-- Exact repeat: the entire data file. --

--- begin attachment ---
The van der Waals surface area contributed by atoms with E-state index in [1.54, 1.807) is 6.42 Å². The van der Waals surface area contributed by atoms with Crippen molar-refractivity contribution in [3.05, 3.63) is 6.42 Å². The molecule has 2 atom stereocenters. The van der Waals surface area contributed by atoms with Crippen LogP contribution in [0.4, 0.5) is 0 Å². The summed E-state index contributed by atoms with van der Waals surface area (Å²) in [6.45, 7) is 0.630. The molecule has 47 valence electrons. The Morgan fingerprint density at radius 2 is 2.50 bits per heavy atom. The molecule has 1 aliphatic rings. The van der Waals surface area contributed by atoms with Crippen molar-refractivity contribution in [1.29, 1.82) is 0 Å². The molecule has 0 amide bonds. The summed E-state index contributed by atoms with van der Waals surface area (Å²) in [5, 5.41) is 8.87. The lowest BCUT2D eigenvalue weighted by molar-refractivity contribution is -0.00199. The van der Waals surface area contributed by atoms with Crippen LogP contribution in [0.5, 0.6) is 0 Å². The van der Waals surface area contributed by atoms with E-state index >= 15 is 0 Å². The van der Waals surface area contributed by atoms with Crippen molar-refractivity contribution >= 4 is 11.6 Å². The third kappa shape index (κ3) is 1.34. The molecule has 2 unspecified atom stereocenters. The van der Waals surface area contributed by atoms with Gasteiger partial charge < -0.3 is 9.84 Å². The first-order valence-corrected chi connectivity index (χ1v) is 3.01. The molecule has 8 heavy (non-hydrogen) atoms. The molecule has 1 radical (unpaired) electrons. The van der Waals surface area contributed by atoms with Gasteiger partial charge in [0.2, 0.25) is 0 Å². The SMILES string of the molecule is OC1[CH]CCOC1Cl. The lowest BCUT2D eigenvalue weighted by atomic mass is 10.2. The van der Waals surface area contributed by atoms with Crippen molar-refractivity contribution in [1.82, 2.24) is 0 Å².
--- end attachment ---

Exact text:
The van der Waals surface area contributed by atoms with E-state index in [1.54, 1.807) is 6.42 Å². The van der Waals surface area contributed by atoms with Crippen molar-refractivity contribution in [3.05, 3.63) is 6.42 Å². The molecule has 2 atom stereocenters. The van der Waals surface area contributed by atoms with Crippen LogP contribution in [0.4, 0.5) is 0 Å². The summed E-state index contributed by atoms with van der Waals surface area (Å²) in [6.45, 7) is 0.630. The molecule has 47 valence electrons. The Morgan fingerprint density at radius 2 is 2.50 bits per heavy atom. The molecule has 1 aliphatic rings. The van der Waals surface area contributed by atoms with Crippen molar-refractivity contribution in [1.29, 1.82) is 0 Å². The molecule has 0 amide bonds. The summed E-state index contributed by atoms with van der Waals surface area (Å²) in [5, 5.41) is 8.87. The lowest BCUT2D eigenvalue weighted by molar-refractivity contribution is -0.00199. The van der Waals surface area contributed by atoms with Crippen LogP contribution in [0.5, 0.6) is 0 Å². The van der Waals surface area contributed by atoms with E-state index >= 15 is 0 Å². The van der Waals surface area contributed by atoms with Crippen molar-refractivity contribution >= 4 is 11.6 Å². The third kappa shape index (κ3) is 1.34. The molecule has 2 unspecified atom stereocenters. The van der Waals surface area contributed by atoms with Gasteiger partial charge < -0.3 is 9.84 Å². The first-order valence-corrected chi connectivity index (χ1v) is 3.01. The molecule has 8 heavy (non-hydrogen) atoms. The molecule has 1 radical (unpaired) electrons. The van der Waals surface area contributed by atoms with Gasteiger partial charge in [0.2, 0.25) is 0 Å². The SMILES string of the molecule is OC1[CH]CCOC1Cl. The lowest BCUT2D eigenvalue weighted by atomic mass is 10.2. The van der Waals surface area contributed by atoms with Crippen molar-refractivity contribution in [1.82, 2.24) is 0 Å².